I’m afraid to fall in love with my home

Guest post by Fern

By: Nicolas RaymondCC BY 2.0
I grew up in Michigan. You know, that state surrounded by all those lakes that looks like a mitten? I loved it. Well… I loved parts of it. I loved the dunes and the waves of Lake Michigan, I loved the woods. I was never in love with the culture or the cities, but it was where my family was so I was always happy to be there.

In college I realized I didn’t quite love it. While I stayed in the state for school, friends and family were traveling to places and falling in love. I didn’t get it. I had never gotten that feeling from a place. That made me sad, but when I realized I might want to leave my beloved Mitten with its family and familiarity, I was scared.

After college I began working at outdoor education camps. These jobs took me to amazing, wild places in North Carolina, New York, California. I greatly enjoyed every place I lived, but never had that feeling. I began to relax, thinking maybe I did belong in the Midwest with its humid, mosquito-infested summers and frigid, snowy winters.

My partner and I decided to “settle down” in Wisconsin. I thought it was what I wanted: to be near family, stay in one spot for more than a year, finally put down some roots. However, after two years of feeling bored, restless, and out of place we finally began looking for opportunities elsewhere. We decided to move to Oregon to take classes, and pursue something that both of us had been dreaming about for a long time.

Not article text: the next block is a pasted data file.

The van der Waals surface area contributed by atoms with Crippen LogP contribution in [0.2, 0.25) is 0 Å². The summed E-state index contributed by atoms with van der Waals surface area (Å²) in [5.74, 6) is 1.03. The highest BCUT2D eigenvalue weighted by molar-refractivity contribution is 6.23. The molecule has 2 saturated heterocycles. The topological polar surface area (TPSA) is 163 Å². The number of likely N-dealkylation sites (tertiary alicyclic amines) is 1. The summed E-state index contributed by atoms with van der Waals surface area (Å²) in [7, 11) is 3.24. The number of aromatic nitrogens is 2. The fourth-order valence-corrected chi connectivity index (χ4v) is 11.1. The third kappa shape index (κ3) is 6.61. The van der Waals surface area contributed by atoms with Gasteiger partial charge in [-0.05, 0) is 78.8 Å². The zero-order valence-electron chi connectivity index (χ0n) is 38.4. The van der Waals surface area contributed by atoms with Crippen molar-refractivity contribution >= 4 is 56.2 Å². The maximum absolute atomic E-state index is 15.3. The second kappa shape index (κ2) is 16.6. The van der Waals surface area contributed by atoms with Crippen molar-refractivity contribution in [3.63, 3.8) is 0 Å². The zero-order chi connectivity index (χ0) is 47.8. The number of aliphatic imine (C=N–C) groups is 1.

When we got off the plane to apartment-hunt in our soon-to-be new town, the feeling hit me like a ton of bricks. Beautiful, soul-filling bricks. I was falling in love. From that moment I could hardly wait until the move, but as I drove further and further west I began to feel the 2500 miles between me and my family.

Now I am here. Books are in the bookcases, clothes are in the closet, the dog is being snuggly on the bed. This is already shaping up to be one of the best times of my life, but it’s also sad. I’m afraid of falling in love — more afraid than I have ever been of falling in love with a person.

What if I really love it and I don’t want to leave? How will I deal with only seeing my parents a couple of times a year and my extended family even less? If my partner and I have kids here, will they ever really get to know their grandparents?

I’m also afraid of falling in love with Oregon and then still choosing to leave. I may move closer to my family, but will I forever miss this place and wish I were here?

I don’t really know what happens, next. While there will always be a special place in my heart and mind for the Midwest, this new home is every place I’ve ever felt comfortable — every punk house, awesome job, childhood memory, magical forest, all rolled into one and it feels really good. I just know I am going to enjoy it as thoroughly as I can while I am here.

Comments on I’m afraid to fall in love with my home